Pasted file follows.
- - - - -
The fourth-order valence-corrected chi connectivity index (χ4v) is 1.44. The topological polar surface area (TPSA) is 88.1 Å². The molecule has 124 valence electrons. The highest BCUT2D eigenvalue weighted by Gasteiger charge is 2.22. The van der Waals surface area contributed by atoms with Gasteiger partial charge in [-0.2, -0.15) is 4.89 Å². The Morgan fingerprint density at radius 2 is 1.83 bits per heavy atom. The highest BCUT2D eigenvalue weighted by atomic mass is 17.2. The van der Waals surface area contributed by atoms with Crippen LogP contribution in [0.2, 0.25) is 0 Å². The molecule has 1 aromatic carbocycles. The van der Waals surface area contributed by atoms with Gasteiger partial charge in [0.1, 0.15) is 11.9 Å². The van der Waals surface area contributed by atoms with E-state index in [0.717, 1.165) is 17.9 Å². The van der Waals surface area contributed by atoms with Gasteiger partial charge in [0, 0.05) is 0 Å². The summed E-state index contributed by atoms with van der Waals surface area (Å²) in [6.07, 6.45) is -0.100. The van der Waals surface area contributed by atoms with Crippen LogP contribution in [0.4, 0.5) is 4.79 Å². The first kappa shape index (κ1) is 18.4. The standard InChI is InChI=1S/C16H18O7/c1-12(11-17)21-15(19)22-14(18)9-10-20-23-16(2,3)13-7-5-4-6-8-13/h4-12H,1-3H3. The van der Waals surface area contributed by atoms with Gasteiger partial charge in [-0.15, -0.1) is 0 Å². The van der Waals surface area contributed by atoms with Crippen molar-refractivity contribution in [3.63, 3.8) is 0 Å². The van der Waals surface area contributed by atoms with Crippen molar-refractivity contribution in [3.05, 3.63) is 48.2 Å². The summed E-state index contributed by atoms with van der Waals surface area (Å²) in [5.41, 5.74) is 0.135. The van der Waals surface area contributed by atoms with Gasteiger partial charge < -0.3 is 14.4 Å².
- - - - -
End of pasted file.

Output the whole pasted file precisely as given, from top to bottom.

The fourth-order valence-corrected chi connectivity index (χ4v) is 1.44. The topological polar surface area (TPSA) is 88.1 Å². The molecule has 124 valence electrons. The highest BCUT2D eigenvalue weighted by Gasteiger charge is 2.22. The van der Waals surface area contributed by atoms with Gasteiger partial charge in [-0.2, -0.15) is 4.89 Å². The Morgan fingerprint density at radius 2 is 1.83 bits per heavy atom. The highest BCUT2D eigenvalue weighted by atomic mass is 17.2. The van der Waals surface area contributed by atoms with Crippen LogP contribution in [0.2, 0.25) is 0 Å². The molecule has 1 aromatic carbocycles. The van der Waals surface area contributed by atoms with Gasteiger partial charge in [0.1, 0.15) is 11.9 Å². The van der Waals surface area contributed by atoms with E-state index in [0.717, 1.165) is 17.9 Å². The van der Waals surface area contributed by atoms with Gasteiger partial charge in [0, 0.05) is 0 Å². The summed E-state index contributed by atoms with van der Waals surface area (Å²) in [6.07, 6.45) is -0.100. The van der Waals surface area contributed by atoms with Crippen LogP contribution in [0.4, 0.5) is 4.79 Å². The first kappa shape index (κ1) is 18.4. The standard InChI is InChI=1S/C16H18O7/c1-12(11-17)21-15(19)22-14(18)9-10-20-23-16(2,3)13-7-5-4-6-8-13/h4-12H,1-3H3. The van der Waals surface area contributed by atoms with Gasteiger partial charge in [-0.15, -0.1) is 0 Å². The van der Waals surface area contributed by atoms with Crippen molar-refractivity contribution in [3.63, 3.8) is 0 Å². The van der Waals surface area contributed by atoms with Crippen molar-refractivity contribution in [3.05, 3.63) is 48.2 Å². The summed E-state index contributed by atoms with van der Waals surface area (Å²) in [5.41, 5.74) is 0.135. The van der Waals surface area contributed by atoms with Gasteiger partial charge < -0.3 is 14.4 Å².